Energy & Environment

Trump’s latest water policy exposes sharp divides

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Democrats and environmental groups on Thursday admonished the Trump administration for issuing a rule they say sets protections for waterways back decades; however, it’s shaping up to be a huge win in GOP-leaning rural America as the Trump campaign eagerly courts farm country ahead of the 2020 election.

Trump’s new rule, the Navigable Waters Protection Rule, would strip federal protections for small bodies of water, something critics say will increase the amount of pollution that flows into larger bodies often relied on for drinking water.

“President Trump is engaging in an all-out assault on our clean water safeguards,” said Madeleine Foote with the League of Conservation Voters. “This gutting of vital Clean Water Act protections takes us backwards on the progress we’ve made in cleaning up our waterways and puts the health of our families at risk for the sole benefit of Trump’s corporate friends.”

She also argued that the rule “will turn our streams into dumping grounds for big polluters and destroy millions of acres of wetlands.” 

Some 2020 candidates also weighed in with a swift rebuke.

“Government works great for giant corporations that want to dump chemicals and toxic waste into streams and wetlands. It’s just not working for families that want to be able to drink water without being poisoned,” said Sen. Elizabeth Warren (D-Mass.). “This is corruption, plain and simple.”  

But it was a different story in circles that have long said Obama-era water policies — which protected smaller bodies of water, even some seasonal ones caused by snowmelt — put farmers and businesses in a tough spot by causing confusion and leaving huge swaths of land subject to federal oversight. 

“We are thrilled at the announcement of a new water rule to provide our farming community with certainty and a clear view of how water will be regulated on their land,” said Barbara P. Glenn, CEO of the National Association of State Departments of Agriculture. “We have been functioning under a tangled patchwork of water regulation for far too long.”

Environmental Protection Agency (EPA) Chief Andrew Wheeler framed it as a fix to federal overreach. 

“After decades of constant litigation and uncertainty, the Trump administration’s Navigable Waters Protection Rule provides regulatory certainty to American farmers, landowners, businesses and the American public and should significantly curtail the need to hire teams of attorneys to tell them how to use their own land,” he said in a call with reporters.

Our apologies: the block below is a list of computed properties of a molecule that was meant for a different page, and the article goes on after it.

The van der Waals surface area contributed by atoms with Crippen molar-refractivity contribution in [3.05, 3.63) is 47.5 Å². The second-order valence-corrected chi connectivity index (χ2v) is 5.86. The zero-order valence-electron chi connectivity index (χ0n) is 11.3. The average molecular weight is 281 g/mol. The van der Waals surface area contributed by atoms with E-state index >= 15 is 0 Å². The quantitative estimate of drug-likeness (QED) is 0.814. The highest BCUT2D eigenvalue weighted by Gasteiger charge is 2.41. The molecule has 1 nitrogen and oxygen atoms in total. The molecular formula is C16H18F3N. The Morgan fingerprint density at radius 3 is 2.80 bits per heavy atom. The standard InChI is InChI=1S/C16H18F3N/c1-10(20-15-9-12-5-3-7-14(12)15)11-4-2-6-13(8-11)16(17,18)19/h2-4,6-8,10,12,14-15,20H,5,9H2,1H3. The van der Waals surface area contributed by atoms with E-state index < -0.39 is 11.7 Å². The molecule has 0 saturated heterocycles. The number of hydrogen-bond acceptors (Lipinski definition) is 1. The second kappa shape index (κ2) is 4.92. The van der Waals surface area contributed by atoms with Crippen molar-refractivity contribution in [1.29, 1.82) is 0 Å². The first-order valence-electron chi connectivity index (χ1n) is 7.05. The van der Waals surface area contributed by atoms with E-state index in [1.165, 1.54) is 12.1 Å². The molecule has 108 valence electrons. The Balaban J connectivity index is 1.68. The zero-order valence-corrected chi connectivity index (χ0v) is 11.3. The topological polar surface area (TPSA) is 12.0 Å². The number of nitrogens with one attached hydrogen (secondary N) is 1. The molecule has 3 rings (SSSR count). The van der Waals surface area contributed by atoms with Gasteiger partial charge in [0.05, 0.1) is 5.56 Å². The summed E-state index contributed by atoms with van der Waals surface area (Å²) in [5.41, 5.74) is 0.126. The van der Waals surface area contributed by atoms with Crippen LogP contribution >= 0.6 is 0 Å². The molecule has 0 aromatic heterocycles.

The new rule cements a campaign promise from Trump to repeal the Obama-era Waters of the United States (WOTUS) rule and replace it with something more friendly to industry.

“President Trump is delivering on his promise to give Americans clean water and clear rules. Regulations must follow the law and be easy for Americans to understand,” Sen. John Barrasso (R-Wyo.), chair of the Environment and Public Works Committee, said in a statement.

“The old WOTUS rule put Washington in control of ponds, puddles, and prairie potholes,” he continued. “The punishing regulation was so confusing that property owners and businesses could not determine when permits were needed.”

But a lack of oversight could lead to an influx of pesticides, fertilizers and other industrial chemicals leaching into bodies of water big and small.

“By removing federal clean water protection from millions of miles of streams and more than half of the nation’s wetlands, this rule will result in more pollution, dirtier water, less certainty and higher costs for everyone except the upstream polluters the Trump Administration wants to protect,” said Sen. Tom Carper (D-Del.), Barrasso’s minority counterpart on the committee.

“It breaks the law and ignores the basic science that tells us our waterways are critically interconnected,” he added. “It defies common sense, which tells us that water flows downhill and downstream, carrying pollution with it.”

Proponents of Trump’s new rule argue that state and local environmental regulations will be a sufficient backstop for stemming pollution of small water bodies.

“This new rule does not reduce or remove environmental protections of any waters — it simply brings clarity to which level of government oversees which body of water under the federal-state partnership established by the Clean Water Act,” the Waters Advocacy Coalition, which includes farm and industry groups, wrote in a statement.

The rule is almost certain to spur legal challenges from a number of environmental groups.

“Destroying half of our nation’s streams and wetlands will be one of Trump’s ugliest legacies,” Brett Hartl, government affairs director at the Center for Biological Diversity, said in a statement. “We’ll absolutely be fighting it in court.”

Gina McCarthy, a former EPA administrator who now heads the Natural Resources Defense Council, said the rule meant Trump was backtracking on another campaign promise: to leave America with the cleanest water. 

“This effort neglects established science and poses substantial new risks to people’s health and the environment,” she said. “We will do all we can to fight this attack on clean water. We will not let it stand.”

Tags Andrew Wheeler Clean Water Act Donald Trump Elizabeth Warren Gina McCarthy John Barrasso Presidency of Donald Trump Tom Carper United States Environmental Protection Agency Water law in the United States Water politics Water pollution in the United States

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